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dc.contributor.authorLevy, M
dc.contributor.authorHall, D
dc.contributor.authorSud, A
dc.contributor.authorLaw, P
dc.contributor.authorLitchfield, K
dc.contributor.authorDudakia, D
dc.contributor.authorHaugen, TB
dc.contributor.authorKarlsson, R
dc.contributor.authorReid, A
dc.contributor.authorHuddart, RA
dc.contributor.authorGrotmol, T
dc.contributor.authorWiklund, F
dc.contributor.authorHoulston, RS
dc.contributor.authorTurnbull, C
dc.date.accessioned2017-12-18T11:55:44Z
dc.date.issued2017-09
dc.identifier.citationAndrology, 2017, 5 (5), pp. 914 - 922
dc.identifier.issn2047-2919
dc.identifier.urihttps://repository.icr.ac.uk/handle/internal/972
dc.identifier.eissn2047-2927
dc.identifier.doi10.1111/andr.12388
dc.description.abstractObservational studies have suggested anthropometric traits, particularly increased height are associated with an elevated risk of testicular cancer (testicular germ cell tumour). However, there is an inconsistency between study findings, suggesting the possibility of the influence of confounding factors. To examine the association between anthropometric traits and testicular germ cell tumour using an unbiased approach, we performed a Mendelian randomisation study. We used genotype data from genome wide association studies of testicular germ cell tumour totalling 5518 cases and 19,055 controls. Externally weighted polygenic risk scores were created and used to evaluate associations with testicular germ cell tumour risk per one standard deviation (s.d) increase in genetically-defined adult height, adult BMI, adult waist hip ratio adjusted for BMI (WHRadjBMI), adult hip circumference adjusted for BMI (HIPadjBMI), adult waist circumference adjusted for BMI (WCadjBMI), birth weight (BW) and childhood obesity. Mendelian randomisation analysis did not demonstrate an association between any anthropometric trait and testicular germ cell tumour risk. In particular, despite good power, there was no global evidence for association between height and testicular germ cell tumour. However, three SNPs for adult height individually showed association with testicular germ cell tumour (rs4624820: OR = 1.47, 95% CI: 1.41-1.55, p = 2.7 × 10 -57 ; rs12228415: OR = 1.17, 95% CI: 1.11-1.22, p = 3.1 × 10 -10 ; rs7568069: OR = 1.13, 95% CI: 1.07-1.18, p = 1.1 × 10 -6 ). This Mendelian randomisation analysis, based on the largest testicular germ cell tumour genome wide association dataset to date, does not support a causal etiological association between anthropometric traits and testicular germ cell tumour aetiology. Our findings are more compatible with confounding by shared environmental factors, possibly related to prenatal growth with exposure to these risk factors occurring in utero.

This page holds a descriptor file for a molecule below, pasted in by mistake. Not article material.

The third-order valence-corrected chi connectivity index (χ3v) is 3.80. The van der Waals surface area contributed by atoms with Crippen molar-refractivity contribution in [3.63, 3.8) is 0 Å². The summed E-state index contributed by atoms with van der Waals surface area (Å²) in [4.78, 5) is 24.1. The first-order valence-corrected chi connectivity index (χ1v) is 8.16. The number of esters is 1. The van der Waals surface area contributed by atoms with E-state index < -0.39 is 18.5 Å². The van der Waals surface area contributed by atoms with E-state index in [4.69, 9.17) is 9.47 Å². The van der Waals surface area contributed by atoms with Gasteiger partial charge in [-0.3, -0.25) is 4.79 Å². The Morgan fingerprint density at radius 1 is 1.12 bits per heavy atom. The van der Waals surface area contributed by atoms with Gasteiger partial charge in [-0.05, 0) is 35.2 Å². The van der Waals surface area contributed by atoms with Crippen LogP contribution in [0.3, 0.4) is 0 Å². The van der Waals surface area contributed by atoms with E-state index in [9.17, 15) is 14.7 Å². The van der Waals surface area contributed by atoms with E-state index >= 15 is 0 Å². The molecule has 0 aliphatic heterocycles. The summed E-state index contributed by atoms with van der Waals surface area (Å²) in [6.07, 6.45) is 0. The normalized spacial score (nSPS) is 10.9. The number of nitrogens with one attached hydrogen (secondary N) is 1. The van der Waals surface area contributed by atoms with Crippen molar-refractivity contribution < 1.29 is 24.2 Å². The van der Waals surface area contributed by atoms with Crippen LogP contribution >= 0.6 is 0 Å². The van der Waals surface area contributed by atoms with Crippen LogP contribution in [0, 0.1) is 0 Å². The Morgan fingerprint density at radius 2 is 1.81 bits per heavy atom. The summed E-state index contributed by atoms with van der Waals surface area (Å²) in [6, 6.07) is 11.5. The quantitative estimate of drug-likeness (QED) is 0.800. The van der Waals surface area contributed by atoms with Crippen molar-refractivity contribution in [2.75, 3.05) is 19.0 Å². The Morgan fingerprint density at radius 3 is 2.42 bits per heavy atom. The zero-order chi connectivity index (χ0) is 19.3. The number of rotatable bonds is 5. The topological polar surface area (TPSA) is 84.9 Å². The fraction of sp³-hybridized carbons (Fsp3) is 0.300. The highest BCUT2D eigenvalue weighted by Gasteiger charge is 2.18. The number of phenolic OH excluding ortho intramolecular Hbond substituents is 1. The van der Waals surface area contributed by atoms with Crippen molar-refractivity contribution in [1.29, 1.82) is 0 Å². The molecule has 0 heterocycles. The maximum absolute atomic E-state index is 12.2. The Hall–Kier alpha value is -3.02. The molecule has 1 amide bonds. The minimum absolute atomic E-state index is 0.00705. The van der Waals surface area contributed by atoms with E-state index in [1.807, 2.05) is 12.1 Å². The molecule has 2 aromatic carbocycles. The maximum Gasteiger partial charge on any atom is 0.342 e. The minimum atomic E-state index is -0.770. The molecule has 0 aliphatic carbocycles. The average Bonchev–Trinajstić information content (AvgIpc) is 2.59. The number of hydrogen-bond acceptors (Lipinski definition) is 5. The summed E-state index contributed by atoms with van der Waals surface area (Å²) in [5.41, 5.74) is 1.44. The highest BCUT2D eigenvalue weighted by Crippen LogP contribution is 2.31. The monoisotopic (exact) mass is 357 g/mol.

dc.formatPrint-Electronic
dc.format.extent914 - 922
dc.languageeng
dc.language.isoeng
dc.rights.urihttps://www.rioxx.net/licenses/under-embargo-all-rights-reserved
dc.subjectHumans
dc.subjectNeoplasms, Germ Cell and Embryonal
dc.subjectTesticular Neoplasms
dc.subjectBody Mass Index
dc.subjectBody Height
dc.subjectWaist-Hip Ratio
dc.subjectModels, Statistical
dc.subjectRisk Factors
dc.subjectRandom Allocation
dc.subjectGenotype
dc.subjectPolymorphism, Single Nucleotide
dc.subjectAdult
dc.subjectMale
dc.titleMendelian randomisation analysis provides no evidence for a relationship between adult height and testicular cancer risk.
dc.typeJournal Article
dcterms.dateAccepted2017-05-04
rioxxterms.versionofrecord10.1111/andr.12388
rioxxterms.licenseref.urihttps://www.rioxx.net/licenses/under-embargo-all-rights-reserved
rioxxterms.licenseref.startdate2017-09
rioxxterms.typeJournal Article/Review
dc.relation.isPartOfAndrology
pubs.issue5
pubs.notesNot known
pubs.organisational-group/ICR
pubs.organisational-group/ICR/Primary Group
pubs.organisational-group/ICR/Primary Group/ICR Divisions
pubs.organisational-group/ICR/Primary Group/ICR Divisions/Genetics and Epidemiology
pubs.organisational-group/ICR/Primary Group/ICR Divisions/Genetics and Epidemiology/Cancer Genomics
pubs.organisational-group/ICR/Primary Group/ICR Divisions/Molecular Pathology
pubs.organisational-group/ICR/Primary Group/ICR Divisions/Molecular Pathology/Molecular & Population Genetics
pubs.organisational-group/ICR/Primary Group/ICR Divisions/Radiotherapy and Imaging
pubs.organisational-group/ICR/Primary Group/ICR Divisions/Radiotherapy and Imaging/Clinical Academic Radiotherapy (Huddart)
pubs.organisational-group/ICR/Primary Group/Royal Marsden Clinical Units
pubs.organisational-group/ICR
pubs.organisational-group/ICR/Primary Group
pubs.organisational-group/ICR/Primary Group/ICR Divisions
pubs.organisational-group/ICR/Primary Group/ICR Divisions/Genetics and Epidemiology
pubs.organisational-group/ICR/Primary Group/ICR Divisions/Genetics and Epidemiology/Cancer Genomics
pubs.organisational-group/ICR/Primary Group/ICR Divisions/Molecular Pathology
pubs.organisational-group/ICR/Primary Group/ICR Divisions/Molecular Pathology/Molecular & Population Genetics
pubs.organisational-group/ICR/Primary Group/ICR Divisions/Radiotherapy and Imaging
pubs.organisational-group/ICR/Primary Group/ICR Divisions/Radiotherapy and Imaging/Clinical Academic Radiotherapy (Huddart)
pubs.organisational-group/ICR/Primary Group/Royal Marsden Clinical Units
pubs.publication-statusPublished
pubs.volume5
pubs.embargo.termsNot known
icr.researchteamCancer Genomicsen_US
icr.researchteamMolecular & Population Geneticsen_US
icr.researchteamClinical Academic Radiotherapy (Huddart)en_US
dc.contributor.icrauthorLaw, Philipen
dc.contributor.icrauthorHuddart, Roberten
dc.contributor.icrauthorHoulston, Richarden
dc.contributor.icrauthorTurnbull, Clareen
dc.contributor.icrauthorSud, Amiten
dc.contributor.icrauthorMarsden,en
dc.contributor.icrauthorLitchfield, Kevinen


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